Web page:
Is Windows 10 spying on you? Microsoft speaks out

Windows 10 privacy

Ever since launching Windows 10, Microsoft has been dealing with allegations that the new OS enables Microsoft to monitor everything you do, including every keystroke and stylus input, and even your location data, to name just a few of the privacy concerns.

And today Microsoft has finally addressed these concerns in a blog post – to some degree at least.

In the post, Microsoft executive VP Terry Myerson first explained that although the company does collect information, users are "in control with the ability to determine what information is collected".

And if you're worried about the information that it does collect, Myerson explained that the data collected "is encrypted in transit to our servers, and then stored in secure facilities".

The types of data

While device IDs, device types and crash logs are collected, Myerson explained that content and files from devices are not included with this type of data collection, adding that none of the data collected can be used to identify any user.

In terms of personalization data, which includes things like learning which is your favorite sporting team, or common words that you use for text completion suggestions, Myerson says users are able to tell Windows 10 what types of data they're willing to share with Microsoft.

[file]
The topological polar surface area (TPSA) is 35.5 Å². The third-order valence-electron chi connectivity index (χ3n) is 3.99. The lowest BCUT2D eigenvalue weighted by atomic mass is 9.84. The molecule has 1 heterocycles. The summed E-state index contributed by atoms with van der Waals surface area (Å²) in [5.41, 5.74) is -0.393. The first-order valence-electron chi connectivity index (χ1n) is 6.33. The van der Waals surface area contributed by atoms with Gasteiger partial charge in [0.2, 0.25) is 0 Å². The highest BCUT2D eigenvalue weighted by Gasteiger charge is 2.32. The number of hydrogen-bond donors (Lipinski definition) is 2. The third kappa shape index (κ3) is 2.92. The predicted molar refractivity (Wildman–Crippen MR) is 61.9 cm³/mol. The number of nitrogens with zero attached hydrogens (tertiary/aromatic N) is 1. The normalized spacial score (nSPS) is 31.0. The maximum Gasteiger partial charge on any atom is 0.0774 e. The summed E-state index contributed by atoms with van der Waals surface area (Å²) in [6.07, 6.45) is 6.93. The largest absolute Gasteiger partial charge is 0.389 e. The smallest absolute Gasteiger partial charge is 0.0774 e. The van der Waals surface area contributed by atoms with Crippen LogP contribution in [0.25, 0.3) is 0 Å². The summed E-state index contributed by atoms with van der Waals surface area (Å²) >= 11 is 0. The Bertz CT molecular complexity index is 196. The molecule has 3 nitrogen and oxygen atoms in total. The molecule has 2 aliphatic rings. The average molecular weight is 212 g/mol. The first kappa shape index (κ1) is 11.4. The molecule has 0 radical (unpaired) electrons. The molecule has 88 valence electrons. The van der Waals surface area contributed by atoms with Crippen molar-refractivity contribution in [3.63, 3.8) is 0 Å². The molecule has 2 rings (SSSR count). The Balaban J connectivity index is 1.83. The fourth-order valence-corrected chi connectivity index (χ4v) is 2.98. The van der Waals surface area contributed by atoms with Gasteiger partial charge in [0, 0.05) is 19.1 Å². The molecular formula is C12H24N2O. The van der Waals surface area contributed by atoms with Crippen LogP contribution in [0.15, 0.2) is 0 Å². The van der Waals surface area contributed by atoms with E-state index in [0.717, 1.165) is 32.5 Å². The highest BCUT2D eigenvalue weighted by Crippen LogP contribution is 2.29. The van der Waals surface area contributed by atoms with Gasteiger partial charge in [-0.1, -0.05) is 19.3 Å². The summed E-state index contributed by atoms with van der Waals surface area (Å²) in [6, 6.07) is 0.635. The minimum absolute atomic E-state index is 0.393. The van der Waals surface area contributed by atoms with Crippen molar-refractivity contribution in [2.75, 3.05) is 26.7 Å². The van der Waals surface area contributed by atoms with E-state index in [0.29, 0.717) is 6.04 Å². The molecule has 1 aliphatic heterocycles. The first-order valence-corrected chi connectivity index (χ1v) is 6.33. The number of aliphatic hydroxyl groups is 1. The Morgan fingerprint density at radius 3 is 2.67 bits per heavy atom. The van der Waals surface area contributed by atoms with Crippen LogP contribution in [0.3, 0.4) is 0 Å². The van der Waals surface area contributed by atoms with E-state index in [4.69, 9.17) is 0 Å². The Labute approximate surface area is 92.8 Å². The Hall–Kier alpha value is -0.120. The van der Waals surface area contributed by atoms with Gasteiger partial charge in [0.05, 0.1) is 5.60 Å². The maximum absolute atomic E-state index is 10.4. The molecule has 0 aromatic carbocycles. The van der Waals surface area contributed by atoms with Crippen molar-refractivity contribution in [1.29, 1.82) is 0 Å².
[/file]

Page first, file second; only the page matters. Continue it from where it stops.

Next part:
"Note that with new features like Cortana, which require more personal information to deliver the full experience, you are asked if you want to turn them on and are given additional privacy customization options," Myerson wrote in the blog post.

Finally, Myerson also clarified that Windows 10 does not scan your files and emails so that it can target ads, adding a little jab at other companies.

"Unlike some other platforms, no matter what privacy options you choose, neither Windows 10 nor any other Microsoft software scans the content of your email or other communications, or your files, in order to deliver targeted advertising to you."

The blog post doesn't answer all our questions about user privacy on Windows 10, but it's a good sign that Microsoft is at least addressing the issues, such as the creepy Family Settings option.

If you do have more concerns, Myerson is inviting you to get in touch – you can make suggestions through the Windows Feedback app, or head over to the company's support page if you're having problems with one of your privacy settings.